The discovery of the author’s real identity will forever change the history of African-American literature.
(The Root) — Each February the Swann Auction Galleries in New York City holds an auction of rare artifacts from the black past. It features all sorts of treasures, like slave chains and other instruments of torture, daguerreotypes and sepia-tinged photographs, rare books and lithographs and occasionally handwritten manuscripts, usually letters but sometimes something as rare as a work of literature written by a canonical author such as Phillis Wheatley, let’s say. That auction is like taking a trip in a time machine to the black past; think of it as “black to the future.” Anyway, scholars and collectors look forward to receiving the beautifully edited four-color catalog that rare-book dealer Wyatt Houston Day prepares each year for the auction with the same anticipation that children look forward to Christmas morning.
The catalog for 2001 contained an entry that riveted me. It was entitled The Bondwoman’s Narrative, written by a woman named Hannah Crafts. It was claimed to be a “301-page handwritten manuscript purportedly written by a female fugitive slave.” The manuscript was being put up for auction by the estate of my old friend, Howard University librarian and editor Dorothy Porter Wesley, who had actually mentioned the manuscript to me years before when I authenticated the identity of Harriet E. Wilson, who published the novel Our Nig in 1859, still the first novel actually appearing in print and written by a black woman (in this case, by a free Northern woman who had been an indentured servant). Dorothy told me that she had a treasure that was even more rare and valuable than Our Nig tucked away in a file cabinet, but she was too busy to undertake any thorough research about it or its author.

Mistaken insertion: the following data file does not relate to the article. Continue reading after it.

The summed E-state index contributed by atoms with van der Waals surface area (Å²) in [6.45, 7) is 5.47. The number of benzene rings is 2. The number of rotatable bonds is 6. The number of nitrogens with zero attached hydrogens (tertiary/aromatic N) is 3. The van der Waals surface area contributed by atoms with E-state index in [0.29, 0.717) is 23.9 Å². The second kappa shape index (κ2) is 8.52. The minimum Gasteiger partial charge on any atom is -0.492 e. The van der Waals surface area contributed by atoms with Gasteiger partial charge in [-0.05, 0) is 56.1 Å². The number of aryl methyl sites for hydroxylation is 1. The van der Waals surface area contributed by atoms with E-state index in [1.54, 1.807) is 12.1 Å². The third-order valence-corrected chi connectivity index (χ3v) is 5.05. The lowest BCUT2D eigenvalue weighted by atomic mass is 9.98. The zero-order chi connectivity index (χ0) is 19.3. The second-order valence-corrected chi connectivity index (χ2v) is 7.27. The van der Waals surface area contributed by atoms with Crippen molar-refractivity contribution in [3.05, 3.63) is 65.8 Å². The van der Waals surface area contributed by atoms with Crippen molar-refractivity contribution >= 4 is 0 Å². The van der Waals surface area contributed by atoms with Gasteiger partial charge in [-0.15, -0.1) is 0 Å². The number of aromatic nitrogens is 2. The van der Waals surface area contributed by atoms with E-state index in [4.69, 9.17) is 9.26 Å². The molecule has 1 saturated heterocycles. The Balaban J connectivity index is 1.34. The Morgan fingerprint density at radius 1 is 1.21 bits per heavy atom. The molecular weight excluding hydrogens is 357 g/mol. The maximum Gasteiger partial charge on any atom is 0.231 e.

To be honest, I really thought that she was just playing the dozens with me — that is, until I read the Swann catalog. Now here was that same manuscript, which, according to the note in the catalog, Dorothy thought was authentic. I decided that I would purchase it and see.
To avoid elevating the bidding, I asked a friend to bid in my stead. It went for $8,500, a lot of money, I know, but which I gladly paid. And when I read it, cover to cover, nonstop, I understood why Dorothy was so excited. It read like a book that could only have been written by a black woman and a slave. So I decided to devote as much time as I could to authenticating the date the manuscript was written, to find as much detail about the events and places about which she wrote in the novel and hopefully to find the author herself.